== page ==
L'Ecole Bilingue elementary at 1166 West 14th Ave. is the latest Vancouver school facing a seismic upgrade. But whether the aging building will be reinforced or replaced is still up for debate.
School board and city officials will explain the options at an open house at the school from 3 to 7 p.m., March 29.
The main building was constructed in 1910 and 1912. A separate gymnasium, built in 1949, is connected by an outside walkway. "The building is a masonry building. It's typical of many buildings we are seismically upgrading," explained Jim Meschino, the VSB's director of facilities. "It's unreinforced so it makes it risky in a seismic event."
Three options are being considered for the West Side school. The first, tagged at $15.2 million, calls for the retention and upgrade of the building with a small addition so that five portables on the school grounds will no longer be needed.
The remaining two options would see the school replaced. In one case, the old school would be knocked down and a new one built at the same location for $12.5 million.
The other option would see a new school built on the east side of the property where the playfield is located. Students could remain in the old building until the new one is built. Project costs would be $13.9 million. The provincial government requires school districts to examine the feasibility of several options before a decision is made.
Maureen Cowin, the facilities planner for the L'Ecole Bilingue project, said the ministry, for example, would expect the VSB to at least look at building a new school on the playfield so that students could remain in the old school during construction, which has been done at school sites in the past. "We've heard loud and clear from the L'Ecole Bilingue parents that they're not interested in that because they want their children away from the construction," she added.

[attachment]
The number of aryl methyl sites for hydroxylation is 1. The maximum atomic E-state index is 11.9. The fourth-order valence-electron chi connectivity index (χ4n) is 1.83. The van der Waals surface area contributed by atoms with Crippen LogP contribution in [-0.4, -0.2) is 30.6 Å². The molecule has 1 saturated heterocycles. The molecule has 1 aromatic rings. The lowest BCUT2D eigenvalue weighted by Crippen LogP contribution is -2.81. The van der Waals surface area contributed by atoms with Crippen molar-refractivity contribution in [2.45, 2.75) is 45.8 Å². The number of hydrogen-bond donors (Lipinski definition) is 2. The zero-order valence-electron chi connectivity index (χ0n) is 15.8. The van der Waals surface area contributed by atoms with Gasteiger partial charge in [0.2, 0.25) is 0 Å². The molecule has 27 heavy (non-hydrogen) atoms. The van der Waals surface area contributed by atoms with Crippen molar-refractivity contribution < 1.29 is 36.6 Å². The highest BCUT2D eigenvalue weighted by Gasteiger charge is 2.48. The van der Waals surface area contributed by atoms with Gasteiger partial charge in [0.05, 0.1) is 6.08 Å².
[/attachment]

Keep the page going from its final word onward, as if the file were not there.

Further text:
The VSB hasn't talked to all interested parties yet. Meschino noted a meeting will be set up with Heritage Vancouver to go over the possibilities. Concerns about the heritage value of the school haven't come up much yet, although Meschino acknowledged they might arise as consultation continues. Heritage advocates have raised the alarm in past years when the VSB has considered knocking down old schools in favour of new buildings. "It's ultimately up to the board to make a decision on this," Meschino said.
Staff anticipates presenting a report with a recommended option in May or June. Design work could start as early as fall, assuming the provincial government grants funding approval quickly. Tendering and construction could then take place from fall 2013 to spring or summer 2015.
The VSB is considering setting up portables on a more permanent basis at a centrally located site in the city so that students from any school undergoing seismic upgrading could be relocated there during construction projects.
"We are working on that right now. I can't give you the location because it still has to get approved and it's not gone to consultation yet. So we're considering a couple of locations," Meschino said.